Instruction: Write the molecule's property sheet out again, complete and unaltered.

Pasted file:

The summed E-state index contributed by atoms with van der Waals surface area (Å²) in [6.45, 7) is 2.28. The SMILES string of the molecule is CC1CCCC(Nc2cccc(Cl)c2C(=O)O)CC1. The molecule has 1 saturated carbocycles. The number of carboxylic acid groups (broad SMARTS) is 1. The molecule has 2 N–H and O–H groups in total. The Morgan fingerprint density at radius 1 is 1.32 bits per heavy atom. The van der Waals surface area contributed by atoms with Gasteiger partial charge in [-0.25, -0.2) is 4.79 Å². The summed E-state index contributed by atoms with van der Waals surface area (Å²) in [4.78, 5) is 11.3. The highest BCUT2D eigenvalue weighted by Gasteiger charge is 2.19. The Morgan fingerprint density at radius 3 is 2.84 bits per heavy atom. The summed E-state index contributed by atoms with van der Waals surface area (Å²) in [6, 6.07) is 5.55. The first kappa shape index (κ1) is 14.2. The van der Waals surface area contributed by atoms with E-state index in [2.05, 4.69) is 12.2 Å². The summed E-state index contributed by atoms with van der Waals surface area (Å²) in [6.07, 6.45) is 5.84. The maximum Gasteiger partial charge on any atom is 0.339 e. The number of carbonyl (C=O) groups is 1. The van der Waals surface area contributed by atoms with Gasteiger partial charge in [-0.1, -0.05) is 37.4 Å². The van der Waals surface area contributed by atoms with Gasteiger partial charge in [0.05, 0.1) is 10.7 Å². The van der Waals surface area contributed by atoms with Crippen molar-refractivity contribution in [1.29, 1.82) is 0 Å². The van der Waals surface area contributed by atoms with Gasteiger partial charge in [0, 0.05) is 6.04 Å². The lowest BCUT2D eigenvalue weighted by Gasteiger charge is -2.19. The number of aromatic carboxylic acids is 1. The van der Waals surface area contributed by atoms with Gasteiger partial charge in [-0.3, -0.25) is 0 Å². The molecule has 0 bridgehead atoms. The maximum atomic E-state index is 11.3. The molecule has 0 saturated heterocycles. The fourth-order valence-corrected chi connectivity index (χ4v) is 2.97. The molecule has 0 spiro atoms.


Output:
The summed E-state index contributed by atoms with van der Waals surface area (Å²) in [6.45, 7) is 2.28. The SMILES string of the molecule is CC1CCCC(Nc2cccc(Cl)c2C(=O)O)CC1. The molecule has 1 saturated carbocycles. The number of carboxylic acid groups (broad SMARTS) is 1. The molecule has 2 N–H and O–H groups in total. The Morgan fingerprint density at radius 1 is 1.32 bits per heavy atom. The van der Waals surface area contributed by atoms with Gasteiger partial charge in [-0.25, -0.2) is 4.79 Å². The summed E-state index contributed by atoms with van der Waals surface area (Å²) in [4.78, 5) is 11.3. The highest BCUT2D eigenvalue weighted by Gasteiger charge is 2.19. The Morgan fingerprint density at radius 3 is 2.84 bits per heavy atom. The summed E-state index contributed by atoms with van der Waals surface area (Å²) in [6, 6.07) is 5.55. The first kappa shape index (κ1) is 14.2. The van der Waals surface area contributed by atoms with E-state index in [2.05, 4.69) is 12.2 Å². The summed E-state index contributed by atoms with van der Waals surface area (Å²) in [6.07, 6.45) is 5.84. The maximum Gasteiger partial charge on any atom is 0.339 e. The number of carbonyl (C=O) groups is 1. The van der Waals surface area contributed by atoms with Gasteiger partial charge in [-0.1, -0.05) is 37.4 Å². The van der Waals surface area contributed by atoms with Gasteiger partial charge in [0.05, 0.1) is 10.7 Å². The van der Waals surface area contributed by atoms with Crippen molar-refractivity contribution in [1.29, 1.82) is 0 Å². The van der Waals surface area contributed by atoms with Gasteiger partial charge in [0, 0.05) is 6.04 Å². The lowest BCUT2D eigenvalue weighted by Gasteiger charge is -2.19. The number of aromatic carboxylic acids is 1. The van der Waals surface area contributed by atoms with Gasteiger partial charge in [-0.3, -0.25) is 0 Å². The molecule has 0 bridgehead atoms. The maximum atomic E-state index is 11.3. The molecule has 0 saturated heterocycles. The fourth-order valence-corrected chi connectivity index (χ4v) is 2.97. The molecule has 0 spiro atoms.